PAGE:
Swinburne University Advanced Technologies Centre by H2o Architects

H2o Architects completes the circle at Swinburne University.

Cities evolve, and when a new building arrives to replace an outdated and obsolete one it seems that what had been there is quickly forgotten. Until recently, the length of busy Burwood Road in Melbourne was an anonymous section of high street fronted by a high blank wall and nondescript steel-framed glazing continuing above. With the arrival of Swinburne University’s Advanced Technologies Centre, this inconspicuousness has been replaced with a completely different approach to the street. The new development allows one to see the university at work: the passer-by can look right through the open-glazed lecture theatre and into the courtyard space beyond. The Smart Strong Structures Testing Laboratory, where large 3D static and dynamic testing (or as the engineers like to say, controlled destruction) is carried out can also be seen from the street, and is viewed through a nine-metre high glazed wall. The new street facade creates a major showcase for the highly specialized research that takes place at Swinburne that is usually buried from view.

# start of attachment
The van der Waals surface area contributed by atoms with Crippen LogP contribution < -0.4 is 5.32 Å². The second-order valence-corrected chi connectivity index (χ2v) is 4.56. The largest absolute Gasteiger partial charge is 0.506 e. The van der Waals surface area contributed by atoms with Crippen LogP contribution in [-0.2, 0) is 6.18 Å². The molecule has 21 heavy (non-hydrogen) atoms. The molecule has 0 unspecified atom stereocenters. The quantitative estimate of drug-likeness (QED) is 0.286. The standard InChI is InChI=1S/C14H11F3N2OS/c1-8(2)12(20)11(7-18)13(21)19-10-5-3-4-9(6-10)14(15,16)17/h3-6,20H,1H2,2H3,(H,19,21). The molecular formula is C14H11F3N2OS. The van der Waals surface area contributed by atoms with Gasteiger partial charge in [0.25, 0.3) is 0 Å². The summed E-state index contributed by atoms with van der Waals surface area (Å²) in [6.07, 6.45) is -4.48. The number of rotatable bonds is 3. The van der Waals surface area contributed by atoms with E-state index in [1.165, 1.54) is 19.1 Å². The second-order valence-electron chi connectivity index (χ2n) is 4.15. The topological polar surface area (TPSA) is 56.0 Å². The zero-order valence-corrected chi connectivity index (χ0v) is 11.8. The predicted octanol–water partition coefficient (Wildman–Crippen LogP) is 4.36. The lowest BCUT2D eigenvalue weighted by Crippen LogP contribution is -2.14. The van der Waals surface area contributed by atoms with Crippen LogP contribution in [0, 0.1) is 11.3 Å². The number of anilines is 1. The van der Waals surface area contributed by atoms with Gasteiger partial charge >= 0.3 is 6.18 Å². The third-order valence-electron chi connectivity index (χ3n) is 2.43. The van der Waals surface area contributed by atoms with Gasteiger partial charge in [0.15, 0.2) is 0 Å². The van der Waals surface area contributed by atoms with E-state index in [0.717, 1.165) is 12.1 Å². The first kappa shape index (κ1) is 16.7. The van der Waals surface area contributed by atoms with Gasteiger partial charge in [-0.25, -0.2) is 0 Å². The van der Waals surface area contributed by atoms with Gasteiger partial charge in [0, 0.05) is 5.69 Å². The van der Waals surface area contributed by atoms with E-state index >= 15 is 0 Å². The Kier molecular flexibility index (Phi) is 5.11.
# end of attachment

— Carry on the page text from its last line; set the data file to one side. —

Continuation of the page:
Using precast panels in construction means that buildings can emerge quickly. The speedy erection of the Advanced Technology Centre made it seem as if a large, dotted container or oversized toy had just been delivered to the campus. The toy was now an unexpected challenge to the street: was there a giant coded message being stamped out in the pattern of circular openings?

Glazed bridges provide variation to the internal journey between twin ten-level towers.